The genetics of prostate cancer risk — as seen by the WSJ


There’s an article in today’s Wall Street Journal that begins, “Scientists may soon be able to answer the agonizing question facing men with prostate cancer.” The agonizing question is whether a specific individual actually needs early and aggressive treatment for his cancer or can simply monitor it for risk of progression.

The article is primarily focused on research that suggests we are beginning to “tease out” which forms of prostate cancer are genetically predisposed to be more aggressive types of the disease (“tigers”) and need early treatment as compared to those types that can simply be monitored over time, and which will generally be found to be relatively indolent (“pussycats”). The article’s content also refers in detail to recent data from the University of Michigan and from Memorial Sloan-Kettering Cancer Center that has already been discussed on this site.

However, we want to be sure that the idea that “Scientists may soon be able to answer the agonizing question …” is placed in an appropriate context.

It seems highly likely to The “New” Prostate Cancer InfoLink that we are close to the development of genetic profiling methods that will allow a urologist to test for specific genes and to “classify” a newly diagnosed prostate cancer patient as being at greater or lesser risk for clinically significant disease over time based on these tests. However, what we will certainly not have any time soon are prospective clinical data validating the accuracy of that classification system. In other words, we will not be able to say, with a high degree of certainty, that (for example) 87 percent of men with D’Amico low-risk prostate cancer and genetic profile xxxx will never have progressive prostate cancer that becomes clinically significant. It will likely take at least another decade after we develop a genetic profiling system before we can validate such a clinical prognostic system.

So, what we are actually moving toward in the interim is more information that will help a man and his doctor make decisions about what to do, but they will still be making those decisions based on retrospective data as compared to prospective data. Are such retrospective data better than nothing? Sure they are. Are they “good enough”? No they aren’t.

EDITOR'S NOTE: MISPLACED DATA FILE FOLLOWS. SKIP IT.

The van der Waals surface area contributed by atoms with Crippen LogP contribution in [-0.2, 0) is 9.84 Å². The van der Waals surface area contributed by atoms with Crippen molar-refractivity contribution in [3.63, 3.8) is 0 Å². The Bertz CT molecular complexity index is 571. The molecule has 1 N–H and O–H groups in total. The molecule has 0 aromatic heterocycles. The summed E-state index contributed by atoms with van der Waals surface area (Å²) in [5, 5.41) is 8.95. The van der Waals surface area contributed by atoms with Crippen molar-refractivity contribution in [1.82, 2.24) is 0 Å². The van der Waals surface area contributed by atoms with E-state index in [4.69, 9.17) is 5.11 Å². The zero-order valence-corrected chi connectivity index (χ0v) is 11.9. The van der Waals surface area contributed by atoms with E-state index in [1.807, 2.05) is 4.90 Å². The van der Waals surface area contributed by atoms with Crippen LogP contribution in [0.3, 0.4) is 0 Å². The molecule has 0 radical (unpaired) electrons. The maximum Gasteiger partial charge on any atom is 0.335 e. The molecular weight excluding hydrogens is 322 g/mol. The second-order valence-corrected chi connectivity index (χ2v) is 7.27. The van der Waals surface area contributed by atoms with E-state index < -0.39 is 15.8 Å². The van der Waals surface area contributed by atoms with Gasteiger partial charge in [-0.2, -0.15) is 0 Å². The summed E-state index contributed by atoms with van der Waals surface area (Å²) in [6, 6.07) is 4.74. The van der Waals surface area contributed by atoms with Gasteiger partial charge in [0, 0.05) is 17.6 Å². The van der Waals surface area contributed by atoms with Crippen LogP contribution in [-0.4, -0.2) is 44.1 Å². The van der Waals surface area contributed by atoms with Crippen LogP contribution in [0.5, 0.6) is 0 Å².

One of the things that has been demonstrated over and over again in the biological sciences is that genetics is not the sole determinant for development of specific clinical disorders. The biological and social environment also has profound impact on the development of disease — even among identical twins with identical genotypes. This is because biologic systems (e.g., man) adapt to their environment in both the short term and the long term. Knowing the genetic profile of a particular subtype of prostate cancer will certainly help us to assess risk for an individual patient. However, it will not be the only factor that affects risk for progression of prostate cancer, which is a complex disease which seems to have multiple “trigger points” in the evolution of specific cases from small, localized tumors in the prostate to progressive, extraprostatic disease that may become lethal.

In saying this, we don’t wish in any way to undermine the importance of genetics. One of the things clearly shown by Bova and his colleagues at Johns Hopkins last year was that most (but not all) cases of lethal prostate cancer can be tracked back, over time, to a specific group of prostate cancer cells in the prostate at the time of diagnosis that come with a particular genetic makeup. In other words, the genetic profile of a specific prostate cancer may be critical to its ability to metastasize and become a lethal form of prostate cancer — but it may not be the only factor. The other thing that Bova and his colleagues showed in this research was that the initial DNA mutations among the patients with lethal disease were all different!

3 Responses

  1. Please describe for us how an individual might operationalize this information today. Where would he go? What kind of test would he ask for? Who should see?

  2. As far as I am aware, this information can not be “operationalized” at this time. To date all data is based on materials from archived tissue and related specimens. There are no recognized, clinically applicable tests to date. These data are based on purely scientific research.

  3. Mike,

    You may recall that I contacted the researchers at Michigan to find out if I could be tested for the RAF oncogene (gene fusion). At first they told me there was no clinical application to their research at the current time. A few weeks later they contacted me and asked if I would like to be put on a list to be tested if their application for a clinical trial was approved. I am on the list.

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